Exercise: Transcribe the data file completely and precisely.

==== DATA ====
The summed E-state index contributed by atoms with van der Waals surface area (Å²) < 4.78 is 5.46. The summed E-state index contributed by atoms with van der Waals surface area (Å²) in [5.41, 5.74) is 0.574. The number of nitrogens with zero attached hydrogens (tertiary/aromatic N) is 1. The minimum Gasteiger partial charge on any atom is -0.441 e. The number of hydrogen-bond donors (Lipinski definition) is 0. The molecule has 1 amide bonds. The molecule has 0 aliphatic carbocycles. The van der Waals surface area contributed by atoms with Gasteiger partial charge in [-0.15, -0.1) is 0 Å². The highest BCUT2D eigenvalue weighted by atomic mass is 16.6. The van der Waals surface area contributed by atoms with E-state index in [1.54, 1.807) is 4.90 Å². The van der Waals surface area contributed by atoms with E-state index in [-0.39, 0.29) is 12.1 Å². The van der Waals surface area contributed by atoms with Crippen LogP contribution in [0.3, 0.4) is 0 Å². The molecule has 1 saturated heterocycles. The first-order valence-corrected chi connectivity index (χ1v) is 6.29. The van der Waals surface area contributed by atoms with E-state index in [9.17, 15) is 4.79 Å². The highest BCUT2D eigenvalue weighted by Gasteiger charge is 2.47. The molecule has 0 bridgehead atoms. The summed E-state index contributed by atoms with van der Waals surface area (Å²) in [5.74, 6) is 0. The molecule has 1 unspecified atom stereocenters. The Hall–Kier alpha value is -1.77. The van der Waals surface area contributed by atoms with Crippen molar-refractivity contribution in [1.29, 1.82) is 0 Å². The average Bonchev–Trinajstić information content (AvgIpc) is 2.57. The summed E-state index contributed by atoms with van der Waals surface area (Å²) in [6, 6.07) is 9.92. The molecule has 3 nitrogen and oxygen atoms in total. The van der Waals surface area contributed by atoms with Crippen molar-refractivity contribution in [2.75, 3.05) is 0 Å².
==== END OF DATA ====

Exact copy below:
The summed E-state index contributed by atoms with van der Waals surface area (Å²) < 4.78 is 5.46. The summed E-state index contributed by atoms with van der Waals surface area (Å²) in [5.41, 5.74) is 0.574. The number of nitrogens with zero attached hydrogens (tertiary/aromatic N) is 1. The minimum Gasteiger partial charge on any atom is -0.441 e. The number of hydrogen-bond donors (Lipinski definition) is 0. The molecule has 1 amide bonds. The molecule has 0 aliphatic carbocycles. The van der Waals surface area contributed by atoms with Gasteiger partial charge in [-0.15, -0.1) is 0 Å². The highest BCUT2D eigenvalue weighted by atomic mass is 16.6. The van der Waals surface area contributed by atoms with E-state index in [1.54, 1.807) is 4.90 Å². The van der Waals surface area contributed by atoms with E-state index in [-0.39, 0.29) is 12.1 Å². The van der Waals surface area contributed by atoms with Crippen LogP contribution in [0.3, 0.4) is 0 Å². The molecule has 1 saturated heterocycles. The first-order valence-corrected chi connectivity index (χ1v) is 6.29. The van der Waals surface area contributed by atoms with E-state index in [9.17, 15) is 4.79 Å². The highest BCUT2D eigenvalue weighted by Gasteiger charge is 2.47. The molecule has 0 bridgehead atoms. The summed E-state index contributed by atoms with van der Waals surface area (Å²) in [5.74, 6) is 0. The molecule has 1 unspecified atom stereocenters. The Hall–Kier alpha value is -1.77. The van der Waals surface area contributed by atoms with Crippen molar-refractivity contribution in [1.29, 1.82) is 0 Å². The average Bonchev–Trinajstić information content (AvgIpc) is 2.57. The summed E-state index contributed by atoms with van der Waals surface area (Å²) in [6, 6.07) is 9.92. The molecule has 3 nitrogen and oxygen atoms in total. The van der Waals surface area contributed by atoms with Crippen molar-refractivity contribution in [2.75, 3.05) is 0 Å².